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Getty Images / A young boy paddles in a calm lake.

When introducing children to paddling, the younger, the better, says Zach Bopp, supervisor of experiences at Chattanooga's REI.

"You want it to become second nature to them," he says.

Since 2018, Bopp has been helping lead experiences with REI: local kayak tours, learn-to-kayak classes and beginner overnight and backpacking classes. Though REI has temporarily canceled all its in-person experiences due to COVID-19, Bopp says he expects some of its programs (ones that allow for proper social distancing, of course) to return soon.

Afer all, according to experts, the outdoors may be one of the safest spots amid the pandemic — especially when it involves sun, water and a basic understanding of safety.

Here, Bopp offers a few quick lessons on how to introduce your children to the sport of paddling.

 

Step 1: Get the right life jacket, also known as a personal flotation device or PFD.

Every paddler, regardless of age or experience, needs to have one, says Bopp.

"They make tiny little [PFDs], ones that go down to 25 pounds," he says.

For optimal safety, PFDs should be labeled type III, which are specially designed for an activity like paddling. Moreover, they should be labeled U.S. Coast Guard Approved.

"And make sure you're wearing it properly," Bopp emphasizes.

REI offers personalized in-store fittings, as well as virtual fittings which allow you to book an online video conference with an expert to help answer any gear-related questions you have.

 

Step 2: Develop your own skill set first.

"If a parent is already comfortable on the water, it's so much better than them trying to learn and teach their kids at the same time," Bopp says.

In addition to REI's learn-to-kayak classes, Outdoor Chattanooga offers Paddle Smart, an introduction to flatwater. Visit their websites to check for class availability.

 

Step 3: Introduce your child to the boat, but don't plan on paddling.

The first time you put your boat and your children on the water, don't paddle, says Bopp. "Just let them play with it. Have them treat [the boat] like a pool toy."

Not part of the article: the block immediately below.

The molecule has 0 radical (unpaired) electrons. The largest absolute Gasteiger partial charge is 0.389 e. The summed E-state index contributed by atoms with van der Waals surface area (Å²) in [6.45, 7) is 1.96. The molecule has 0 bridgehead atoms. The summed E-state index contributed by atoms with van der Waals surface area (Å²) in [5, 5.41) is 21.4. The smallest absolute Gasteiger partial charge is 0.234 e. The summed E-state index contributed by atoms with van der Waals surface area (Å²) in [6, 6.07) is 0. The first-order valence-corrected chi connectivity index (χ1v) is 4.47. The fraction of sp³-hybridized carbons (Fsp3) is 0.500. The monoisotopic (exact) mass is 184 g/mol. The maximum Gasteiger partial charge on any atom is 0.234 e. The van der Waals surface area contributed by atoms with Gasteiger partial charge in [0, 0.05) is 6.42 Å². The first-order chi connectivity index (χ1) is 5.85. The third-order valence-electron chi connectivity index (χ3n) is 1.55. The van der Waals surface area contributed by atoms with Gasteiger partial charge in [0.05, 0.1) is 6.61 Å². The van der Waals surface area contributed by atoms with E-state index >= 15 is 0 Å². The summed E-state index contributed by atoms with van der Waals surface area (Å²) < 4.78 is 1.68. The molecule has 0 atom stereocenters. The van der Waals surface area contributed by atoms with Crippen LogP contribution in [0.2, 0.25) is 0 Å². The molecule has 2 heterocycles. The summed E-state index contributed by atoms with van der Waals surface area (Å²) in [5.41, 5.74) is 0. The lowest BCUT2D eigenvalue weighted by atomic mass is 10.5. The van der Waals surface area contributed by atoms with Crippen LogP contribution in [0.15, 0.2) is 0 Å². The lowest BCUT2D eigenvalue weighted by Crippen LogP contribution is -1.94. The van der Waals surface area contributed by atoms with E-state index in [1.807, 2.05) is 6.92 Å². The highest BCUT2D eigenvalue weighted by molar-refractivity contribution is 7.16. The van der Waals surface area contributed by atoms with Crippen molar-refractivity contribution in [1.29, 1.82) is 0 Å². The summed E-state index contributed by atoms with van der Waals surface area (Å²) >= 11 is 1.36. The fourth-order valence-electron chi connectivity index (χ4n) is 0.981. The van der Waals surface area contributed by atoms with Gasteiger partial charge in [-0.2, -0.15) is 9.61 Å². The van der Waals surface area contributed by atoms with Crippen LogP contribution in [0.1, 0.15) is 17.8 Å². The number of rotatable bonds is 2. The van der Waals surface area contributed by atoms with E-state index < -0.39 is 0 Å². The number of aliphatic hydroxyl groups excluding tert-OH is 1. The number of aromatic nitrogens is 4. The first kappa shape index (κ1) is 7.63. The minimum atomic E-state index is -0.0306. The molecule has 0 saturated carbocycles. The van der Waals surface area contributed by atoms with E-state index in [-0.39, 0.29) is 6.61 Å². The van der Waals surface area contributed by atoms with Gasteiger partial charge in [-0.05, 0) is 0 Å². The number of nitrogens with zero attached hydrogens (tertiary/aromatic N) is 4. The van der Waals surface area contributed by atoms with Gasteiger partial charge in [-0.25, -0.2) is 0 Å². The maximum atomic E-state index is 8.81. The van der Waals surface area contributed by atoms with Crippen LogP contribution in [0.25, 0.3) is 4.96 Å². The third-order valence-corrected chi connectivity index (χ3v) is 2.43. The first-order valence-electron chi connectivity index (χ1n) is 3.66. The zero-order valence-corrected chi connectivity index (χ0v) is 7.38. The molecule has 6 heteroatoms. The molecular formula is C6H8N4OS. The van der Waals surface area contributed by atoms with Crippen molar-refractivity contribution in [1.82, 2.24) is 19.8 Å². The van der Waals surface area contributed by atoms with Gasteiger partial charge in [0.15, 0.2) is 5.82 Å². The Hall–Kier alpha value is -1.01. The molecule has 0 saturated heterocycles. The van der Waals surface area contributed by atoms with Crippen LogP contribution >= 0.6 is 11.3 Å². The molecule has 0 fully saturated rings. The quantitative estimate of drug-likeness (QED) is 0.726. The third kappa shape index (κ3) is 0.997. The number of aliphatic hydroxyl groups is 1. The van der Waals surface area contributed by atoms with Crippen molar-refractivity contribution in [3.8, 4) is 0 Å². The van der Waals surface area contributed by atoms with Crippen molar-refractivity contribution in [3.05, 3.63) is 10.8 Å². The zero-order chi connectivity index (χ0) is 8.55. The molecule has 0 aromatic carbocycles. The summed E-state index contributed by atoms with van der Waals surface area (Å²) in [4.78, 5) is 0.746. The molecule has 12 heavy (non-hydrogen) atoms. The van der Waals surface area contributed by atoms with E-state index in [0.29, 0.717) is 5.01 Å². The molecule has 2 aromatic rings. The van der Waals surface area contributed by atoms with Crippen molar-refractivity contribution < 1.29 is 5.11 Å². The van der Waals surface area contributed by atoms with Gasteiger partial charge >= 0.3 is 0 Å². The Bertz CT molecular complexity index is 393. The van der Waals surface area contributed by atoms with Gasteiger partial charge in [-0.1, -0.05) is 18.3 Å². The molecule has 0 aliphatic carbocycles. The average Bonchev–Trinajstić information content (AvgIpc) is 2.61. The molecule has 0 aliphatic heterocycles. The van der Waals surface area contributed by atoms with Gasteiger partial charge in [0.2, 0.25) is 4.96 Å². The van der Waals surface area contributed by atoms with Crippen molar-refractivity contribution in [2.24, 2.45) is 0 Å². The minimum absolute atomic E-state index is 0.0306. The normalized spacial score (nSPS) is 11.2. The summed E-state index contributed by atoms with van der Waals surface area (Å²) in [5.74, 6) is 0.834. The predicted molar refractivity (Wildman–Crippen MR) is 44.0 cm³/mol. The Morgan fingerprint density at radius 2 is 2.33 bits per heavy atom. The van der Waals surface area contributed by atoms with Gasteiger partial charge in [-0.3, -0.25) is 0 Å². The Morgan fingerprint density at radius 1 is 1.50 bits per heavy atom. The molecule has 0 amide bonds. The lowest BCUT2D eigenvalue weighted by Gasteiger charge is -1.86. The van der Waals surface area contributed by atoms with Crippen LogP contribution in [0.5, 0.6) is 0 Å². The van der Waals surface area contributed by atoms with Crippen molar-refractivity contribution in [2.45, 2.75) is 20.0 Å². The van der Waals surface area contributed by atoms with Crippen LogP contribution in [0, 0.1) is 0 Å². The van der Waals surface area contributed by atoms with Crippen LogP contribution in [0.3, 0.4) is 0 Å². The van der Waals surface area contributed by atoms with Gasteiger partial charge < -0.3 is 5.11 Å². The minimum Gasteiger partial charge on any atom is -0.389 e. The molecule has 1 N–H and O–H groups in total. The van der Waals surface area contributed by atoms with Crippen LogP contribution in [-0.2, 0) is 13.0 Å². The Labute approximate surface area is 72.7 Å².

He recommends the Chickamauga Dam recreation area as an ideal spot for first-timers. "There's a wonderful sandy beach, no current, and convenient parking so you don't have to carry your boat far."

Plus, there is no fee to park or play.

 

Step 4: Plan a short trip.

"Get a taste of the movement of the boat, but plan a trip that's under an hour," says Bopp. "Kids are going to wear out way quicker than adults."

A great beginner destination, he says, is Nickajack Cave, famous for its endangered gray bat population which emerges en masse from the cave every evening from March to October.

The partially flooded cave is located less than a quarter-mile from the boat launch at Maple View Recreation Area and takes about 15 minutes to paddle to.

Bopp says he hopes REI's guided kayak tours to the "bat cave" are one of the first experiences to return.

"Those trips are definitely one of our most popular," he says.

 

Step 5: Keep going.

Once you and your kids are comfortable, start to explore Tennessee's vast network of waterways. Options abound. For more ideas on beginner-friendly paddles, visit our website at timesfreepress.com/news/getout.

Which boat is right for your family?

A kayak? A canoe? A stand-up paddleboard? There is no right answer. Here are a few insights on each.

* A tandem kayak fits two paddlers and, if needed, lets the adult control the boat, which is great for young ones who tire easily.

* Compared to a kayak, which is an enclosed boat, a canoe is open and often fits more people. Plus, they tend to be more stable on the water.

* Stand-up paddleboards give children space to play, and, for those with younger children, they can be paddled like a kayak, allowing parents to sit rather than stand. Just be sure to check the weight specs before putting the SUP on water, says Bopp.

 

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